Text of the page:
While SON OF FRANKENSTEIN has a lot going for it, it’s nowhere near as good as the first two films in the series, FRANKENSTEIN (1931) and THE BRIDE OF FRANKENSTEIN (1935).  That being said, it’s the one film in the series that is closest in style to the Hammer Frankenstein movies which were to follow twenty years later, as it spends more time on characterizations and less on the Monster, and it features opulent sets.

Even though director Rowland V. Lee does an admirable job at the helm, the film really misses the direction of James Whale, who directed the first two Frankenstein movies.  Those films were paced better and possessed a chaotic energy about them that really captured the persona of the Monster, and in both those films, Karloff’s performance as the Monster stole the show.

Here in SON OF FRANKENSTEIN, Karloff turns in his least effective performance as the Monster, mostly because he doesn’t have much to do. For reasons that are not explained, the Monster in SON OF FRANKENSTEIN no longer speaks.    One can infer that he may have suffered further brain damage in the explosion at the end of THE BRIDE OF FRANKENSTEIN, which could have taken away his ability to speak.  Whatever the reason, without speech the Monster is a far less interesting character than when we last saw him in BRIDE.

Also, the Monster becomes a “patient” in this movie, spending lots of time lying on a lab table waiting to be energized by Doctor Frankenstein.  Unfortunately, this trend would continue as the series went on, with the Monster spending more and more time reclining on his back, rather than  moving around terrorizing people.  It’s also established for the first time in SON OF FRANKENSTEIN that the Monster cannot die, that Henry Frankenstein created him in such a way that he would live forever.  This would make it convenient for Universal to keep bringing the Monster back in subsequent movies.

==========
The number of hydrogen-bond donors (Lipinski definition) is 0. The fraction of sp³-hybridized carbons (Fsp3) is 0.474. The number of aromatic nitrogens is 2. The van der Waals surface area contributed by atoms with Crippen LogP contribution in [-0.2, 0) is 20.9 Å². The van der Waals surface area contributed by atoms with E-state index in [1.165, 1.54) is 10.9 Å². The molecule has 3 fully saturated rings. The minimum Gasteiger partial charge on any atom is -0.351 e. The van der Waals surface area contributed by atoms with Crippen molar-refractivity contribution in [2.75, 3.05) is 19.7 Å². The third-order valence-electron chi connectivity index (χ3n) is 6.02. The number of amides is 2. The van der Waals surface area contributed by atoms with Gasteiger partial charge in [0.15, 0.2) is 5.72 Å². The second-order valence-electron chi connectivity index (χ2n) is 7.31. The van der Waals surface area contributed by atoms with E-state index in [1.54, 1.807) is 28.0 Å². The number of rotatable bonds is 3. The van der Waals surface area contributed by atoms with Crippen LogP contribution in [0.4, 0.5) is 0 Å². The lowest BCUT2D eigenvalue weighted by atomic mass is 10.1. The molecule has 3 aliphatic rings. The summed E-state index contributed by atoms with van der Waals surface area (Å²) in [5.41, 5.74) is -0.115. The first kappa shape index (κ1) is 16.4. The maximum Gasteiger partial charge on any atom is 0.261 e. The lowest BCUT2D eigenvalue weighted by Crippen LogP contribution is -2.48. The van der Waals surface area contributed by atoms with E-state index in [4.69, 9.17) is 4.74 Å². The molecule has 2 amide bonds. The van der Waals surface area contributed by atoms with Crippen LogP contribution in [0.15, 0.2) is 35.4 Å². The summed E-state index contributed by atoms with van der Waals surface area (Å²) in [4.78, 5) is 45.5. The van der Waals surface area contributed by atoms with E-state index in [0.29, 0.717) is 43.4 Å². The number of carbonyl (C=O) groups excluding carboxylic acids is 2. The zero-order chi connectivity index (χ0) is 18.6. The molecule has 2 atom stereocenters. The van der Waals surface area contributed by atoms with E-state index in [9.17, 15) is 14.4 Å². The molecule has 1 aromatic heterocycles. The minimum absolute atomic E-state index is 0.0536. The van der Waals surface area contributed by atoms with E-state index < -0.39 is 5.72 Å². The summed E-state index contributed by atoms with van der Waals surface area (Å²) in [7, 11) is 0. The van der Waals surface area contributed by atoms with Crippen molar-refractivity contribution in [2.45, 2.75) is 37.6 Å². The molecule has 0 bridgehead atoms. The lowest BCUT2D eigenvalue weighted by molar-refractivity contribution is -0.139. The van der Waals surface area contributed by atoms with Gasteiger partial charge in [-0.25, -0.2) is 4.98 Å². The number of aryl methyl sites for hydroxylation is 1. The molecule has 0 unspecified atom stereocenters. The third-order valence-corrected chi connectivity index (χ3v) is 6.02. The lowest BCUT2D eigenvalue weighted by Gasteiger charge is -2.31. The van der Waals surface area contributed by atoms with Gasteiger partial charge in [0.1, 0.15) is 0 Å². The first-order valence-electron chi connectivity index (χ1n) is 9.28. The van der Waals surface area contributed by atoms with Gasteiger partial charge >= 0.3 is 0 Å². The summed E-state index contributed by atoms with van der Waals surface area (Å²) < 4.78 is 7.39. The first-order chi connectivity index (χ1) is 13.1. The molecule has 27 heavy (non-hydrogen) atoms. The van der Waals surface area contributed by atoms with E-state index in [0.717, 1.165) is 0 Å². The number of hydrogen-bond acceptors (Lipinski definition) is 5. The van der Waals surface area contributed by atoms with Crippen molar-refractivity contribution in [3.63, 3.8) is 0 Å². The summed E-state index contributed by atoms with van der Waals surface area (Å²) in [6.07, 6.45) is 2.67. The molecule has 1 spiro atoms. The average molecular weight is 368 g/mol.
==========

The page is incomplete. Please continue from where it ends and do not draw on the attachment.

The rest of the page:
Karloff’s best scene as the Monster in SON OF FRANKENSTEIN is when he meets Wolf Frankenstein for the first time.  As he gets right in Wolf’s face, easily terrifying the man, he seems to be thinking back to the man who created both of them, Wolf’s father, Henry Frankenstein.

Ygor and Monster

Ygor (Bela Lugosi) and the Monster (Boris Karloff) are up to no good in SON OF FRANKENSTEIN (1939).

But again, the best part of this movie is Bela Lugosi’s performance as Ygor.  He steals nearly every scene he’s in.  My favorite bits include his coughing on a jury member in a courtroom scene, and his answer to Wolf when asked if he killed their butler Benson:  “I scare him to death.  I don’t need to kill him to death!”  And then he laughs.  Of course, he’s also lying since the Monster did murder Benson.

Basil Rathbone is adequate as Wolf Frankenstein, though he does tend to ham it up a bit.  I definitely miss Colin Clive as Henry Frankenstein.  Of course, the writers went with the “son” story-line rather than another Henry Frankenstein tale because Clive had sadly passed away shortly after making THE BRIDE OF FRANKENSTEIN.  

Lionel Atwill also has one of his best roles here as Inspector Krogh, the one-armed inspector spoofed so effectively by Kenneth Mars in Mel Brooks’ YOUNG FRANKENSTEIN (1974).  Krogh is a memorable character, with a great back story:  he has one arm because the Monster ripped it from its socket when he was a child.  Yikes!

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Inspector Krogh (Lionel Atwill) prepares to tell Wolf Frankenstein (Basil Rathbone) the story of his childhood encounter with the Monster.

The screenplay by Willis Cooper is definitely talky, but it does tell a good story and does a terrific job developing its characters.  SON OF FRANKENSTEIN also features arguably the best music score of the series, by Frank Skinner.

SON OF FRANKENSTEIN  is a fine third film in the series, not as effective as the first two, but definitely better than the films which would follow it, and its cast, which features Boris Karloff, Bela Lugosi, Basil Rathbone, and Lionel Atwill is second to none.